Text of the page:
HOUSTON – Public support for and use of the death penalty in 2022 continued its lowest level for more than a decade in the US, and most executions carried out during the year were “bored” or too controversial, the annual report on the death penalty says. .
There were 18 homicides in the US in 2022, the fewest in any epidemic year since 1991. There were 11 homicides last year. Except for the epidemic years, the 20 death sentences handed down in 20 were the fewest of any year in the US in half a century, according to a report by the Washington, DC-based Death Penalty Information Center.
“All signs point to a continuation of the death penalty and a long-term shift away from the death penalty,” said Robert Dunham, executive director of the nonprofit, which does not take a position on the death penalty but has criticized the way countries execute people. .
In the US, 37 states have abolished the death penalty or not in more than a decade. On Tuesday, the Governor of Oregon, Mr. Kate Brown, revoked the sentences of all 17 prisoners who were sentenced to death to live in prison without parole. Oregon last executed an inmate in 1997. There have been no state executions since January 2021 following the Trump administration’s historic use of the death penalty. In July 2021, the Department of Justice ordered a moratorium on federal executions.
The report called 2022 “The Year of the Murderer” as seven out of 20 attempted murders in the US appeared problematic or took too long. This has encouraged other countries to suspend them so that procedures and protocols can be reviewed.
Serious complications were reported with the execution of the three in Arizona as corrections officers struggled to find the right IV lines to administer the lethal injection.
In Alabama, Governor Kay Ivey ordered a “top-to-bottom” review of the state’s criminal justice system last month after three failed lethal injections, including two in 2022 involving problems with the intravenous lines used to administer the drugs.
Other concerns about the execution included a South Carolina judge’s ruling in September that called the state’s newly created military, as well as the use of the electric chair, illegal. The state Supreme Court is set to hear arguments on the matter next month.
In April, Tennessee Governor Bill Lee banned lethal injections in his state because the drugs used in executions had not been tested. The attention forced Lee to call off the execution of inmate Oscar Smith, just one hour before he died last April.
Dunham said she believes ongoing cases of executions or state law enforcement are helping to erode public support for the death penalty. Gallup polls show public support for the death penalty has fallen slightly over the past 28 years, falling from 80% in 1994 to 55% this year.
“There are a few states that are trying to implement the death penalty. But they are acting in ways that … their behavior is undermining public confidence that states can be trusted with the death penalty,” Dunham said.
While five of the 18 homicides that occurred in 2022 were in Texas, that is below the national record. In 2000, executions in Texas topped 40, according to this year’s report by the Texas Coalition to Abolish the Death Penalty.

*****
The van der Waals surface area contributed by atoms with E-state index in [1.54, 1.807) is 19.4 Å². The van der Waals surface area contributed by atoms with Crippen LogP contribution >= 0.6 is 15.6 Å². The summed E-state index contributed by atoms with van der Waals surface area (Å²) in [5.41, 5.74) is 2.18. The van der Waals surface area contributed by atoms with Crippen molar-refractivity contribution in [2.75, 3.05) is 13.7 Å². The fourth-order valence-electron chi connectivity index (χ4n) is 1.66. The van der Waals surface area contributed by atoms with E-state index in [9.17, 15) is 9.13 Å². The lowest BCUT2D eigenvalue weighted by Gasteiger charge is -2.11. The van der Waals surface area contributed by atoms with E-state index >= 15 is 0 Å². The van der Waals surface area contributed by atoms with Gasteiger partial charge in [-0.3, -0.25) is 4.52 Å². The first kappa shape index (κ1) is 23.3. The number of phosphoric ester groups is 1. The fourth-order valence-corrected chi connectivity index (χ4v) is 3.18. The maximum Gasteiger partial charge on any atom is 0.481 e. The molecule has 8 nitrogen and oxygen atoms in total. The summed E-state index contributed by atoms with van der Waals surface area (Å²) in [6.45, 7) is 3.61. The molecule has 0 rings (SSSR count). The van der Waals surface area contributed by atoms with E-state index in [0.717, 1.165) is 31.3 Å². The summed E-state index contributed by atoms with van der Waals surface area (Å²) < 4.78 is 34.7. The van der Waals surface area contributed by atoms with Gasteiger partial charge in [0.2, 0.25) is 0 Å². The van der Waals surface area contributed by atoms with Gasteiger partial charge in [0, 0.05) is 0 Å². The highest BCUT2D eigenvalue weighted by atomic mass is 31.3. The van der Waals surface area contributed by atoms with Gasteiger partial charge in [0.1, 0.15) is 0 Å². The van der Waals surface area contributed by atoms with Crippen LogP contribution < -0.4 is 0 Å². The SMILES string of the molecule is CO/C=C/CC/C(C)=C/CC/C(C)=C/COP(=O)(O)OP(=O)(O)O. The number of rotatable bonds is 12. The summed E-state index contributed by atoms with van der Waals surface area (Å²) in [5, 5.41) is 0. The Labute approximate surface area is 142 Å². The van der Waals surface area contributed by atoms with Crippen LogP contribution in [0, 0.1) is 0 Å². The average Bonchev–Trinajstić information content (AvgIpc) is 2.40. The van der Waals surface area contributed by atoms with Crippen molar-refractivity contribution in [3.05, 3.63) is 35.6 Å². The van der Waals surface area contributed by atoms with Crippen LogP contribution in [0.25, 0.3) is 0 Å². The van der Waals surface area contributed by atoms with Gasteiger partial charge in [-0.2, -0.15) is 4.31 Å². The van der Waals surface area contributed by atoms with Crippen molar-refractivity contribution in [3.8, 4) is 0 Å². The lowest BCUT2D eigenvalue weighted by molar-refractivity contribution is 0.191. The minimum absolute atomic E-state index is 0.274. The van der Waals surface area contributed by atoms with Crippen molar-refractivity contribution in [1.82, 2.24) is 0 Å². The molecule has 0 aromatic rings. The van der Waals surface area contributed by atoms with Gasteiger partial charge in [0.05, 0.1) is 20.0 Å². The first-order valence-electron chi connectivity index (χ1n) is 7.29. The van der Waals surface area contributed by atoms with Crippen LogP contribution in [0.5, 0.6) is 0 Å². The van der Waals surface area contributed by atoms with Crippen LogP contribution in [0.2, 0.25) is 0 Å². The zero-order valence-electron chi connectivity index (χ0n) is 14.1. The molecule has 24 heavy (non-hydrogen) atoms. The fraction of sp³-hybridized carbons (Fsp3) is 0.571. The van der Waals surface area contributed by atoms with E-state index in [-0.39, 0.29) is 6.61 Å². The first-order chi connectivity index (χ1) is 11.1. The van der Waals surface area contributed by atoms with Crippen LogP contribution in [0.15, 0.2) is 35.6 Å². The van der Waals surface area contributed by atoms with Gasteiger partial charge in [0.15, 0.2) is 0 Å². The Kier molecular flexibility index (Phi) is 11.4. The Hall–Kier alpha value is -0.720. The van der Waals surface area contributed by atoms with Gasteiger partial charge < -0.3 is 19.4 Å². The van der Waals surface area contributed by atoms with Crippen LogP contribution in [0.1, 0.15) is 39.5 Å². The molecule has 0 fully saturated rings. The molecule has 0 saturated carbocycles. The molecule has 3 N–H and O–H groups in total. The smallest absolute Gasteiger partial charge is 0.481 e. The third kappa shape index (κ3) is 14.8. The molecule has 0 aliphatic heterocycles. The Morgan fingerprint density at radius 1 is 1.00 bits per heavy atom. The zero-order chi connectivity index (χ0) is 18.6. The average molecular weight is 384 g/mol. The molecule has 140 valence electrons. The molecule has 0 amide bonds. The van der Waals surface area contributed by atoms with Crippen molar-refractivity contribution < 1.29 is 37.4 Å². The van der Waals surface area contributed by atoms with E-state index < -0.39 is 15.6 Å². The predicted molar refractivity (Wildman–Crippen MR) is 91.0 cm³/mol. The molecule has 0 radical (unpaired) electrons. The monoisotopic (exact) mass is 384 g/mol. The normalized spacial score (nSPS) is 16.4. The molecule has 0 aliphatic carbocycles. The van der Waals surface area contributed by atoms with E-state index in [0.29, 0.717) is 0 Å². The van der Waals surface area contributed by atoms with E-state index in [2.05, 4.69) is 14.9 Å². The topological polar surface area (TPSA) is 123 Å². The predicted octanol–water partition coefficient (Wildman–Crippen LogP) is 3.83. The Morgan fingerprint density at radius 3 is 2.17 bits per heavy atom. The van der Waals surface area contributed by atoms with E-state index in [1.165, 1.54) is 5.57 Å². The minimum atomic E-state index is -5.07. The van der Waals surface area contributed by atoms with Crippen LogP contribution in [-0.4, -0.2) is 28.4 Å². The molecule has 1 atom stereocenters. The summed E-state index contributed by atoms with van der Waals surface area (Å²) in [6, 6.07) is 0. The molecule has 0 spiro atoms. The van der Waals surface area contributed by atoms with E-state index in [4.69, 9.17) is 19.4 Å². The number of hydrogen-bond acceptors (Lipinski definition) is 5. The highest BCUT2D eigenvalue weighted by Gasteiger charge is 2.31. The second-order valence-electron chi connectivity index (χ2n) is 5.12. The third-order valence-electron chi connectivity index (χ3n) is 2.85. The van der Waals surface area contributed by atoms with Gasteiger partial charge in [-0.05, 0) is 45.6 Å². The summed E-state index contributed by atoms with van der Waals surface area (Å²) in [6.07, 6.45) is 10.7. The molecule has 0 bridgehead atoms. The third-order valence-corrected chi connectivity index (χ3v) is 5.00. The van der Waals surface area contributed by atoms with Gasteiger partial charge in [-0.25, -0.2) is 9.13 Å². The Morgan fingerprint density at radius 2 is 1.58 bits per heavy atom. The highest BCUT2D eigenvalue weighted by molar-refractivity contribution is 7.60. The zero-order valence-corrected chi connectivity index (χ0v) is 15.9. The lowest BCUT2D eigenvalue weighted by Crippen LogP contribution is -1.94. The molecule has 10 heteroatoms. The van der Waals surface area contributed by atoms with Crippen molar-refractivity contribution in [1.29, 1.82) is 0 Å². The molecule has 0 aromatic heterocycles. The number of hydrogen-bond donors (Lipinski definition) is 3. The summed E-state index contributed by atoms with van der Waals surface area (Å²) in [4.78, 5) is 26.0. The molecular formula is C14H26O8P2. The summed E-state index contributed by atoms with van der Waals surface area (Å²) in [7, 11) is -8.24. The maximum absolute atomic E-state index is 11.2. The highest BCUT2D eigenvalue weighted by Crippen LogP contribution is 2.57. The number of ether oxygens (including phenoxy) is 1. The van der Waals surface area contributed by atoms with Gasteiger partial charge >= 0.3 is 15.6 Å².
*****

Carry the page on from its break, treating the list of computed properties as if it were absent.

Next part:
Kristin Houlé Cuellar, the union’s executive director, said she believes Texas’ “time for excessive use of the death penalty is over” as prosecutors will continue to use longer sentences to hold people accountable.
Deborah Denno, a law professor at Fordham University in New York, said she is not surprised by the decline in use and public support for the death penalty. He mentions as reasons: many people are learning about the various problems in killing people, uncertainty about whether it prevents crime and the increasing number of prisoners released.
“Any kind of prediction about the future would indicate that the death penalty will be limited to a few states. Over time, there will be more pressure in those states to abolish the death penalty,” Denno said.
Mr. Dunham said he believes the number of extrajudicial killings has contributed greatly to the movement among lawmakers, especially conservatives, to express skepticism about the death penalty.
In Oklahoma, GOP state Rep. Kevin McDugle, a self-described supporter of the death penalty, became one of the strongest supporters of death row inmate Richard Glossip after concerns were raised about evidence being lost or destroyed and police bias. Glossip’s execution was delayed last month.
In Texas, GOP state Rep. Jeff Leach helped lead a team of lawmakers who believe new evidence shows death row inmate Melissa Lucio did not fatally beat her daughter. Leach and other lawmakers visited Lucio on death row before his late execution in April.
In an interview with The Associated Press earlier this year, Leach said he hopes law enforcement can work to make sure “there’s no chance we’re killing an innocent Texan.”
“For me to be against the existence of the death penalty in Texas would be an incredible understatement,” Leach said.
Michael Benza, a law professor at Case Western Reserve University in Cleveland, said the political changes surrounding the death penalty have made it easier for policymakers to have meaningful discussions about the death penalty.
“And they have a problem with it when they really see what is happening. I think politicians are wondering if this is the right thing to do,” said Benza.
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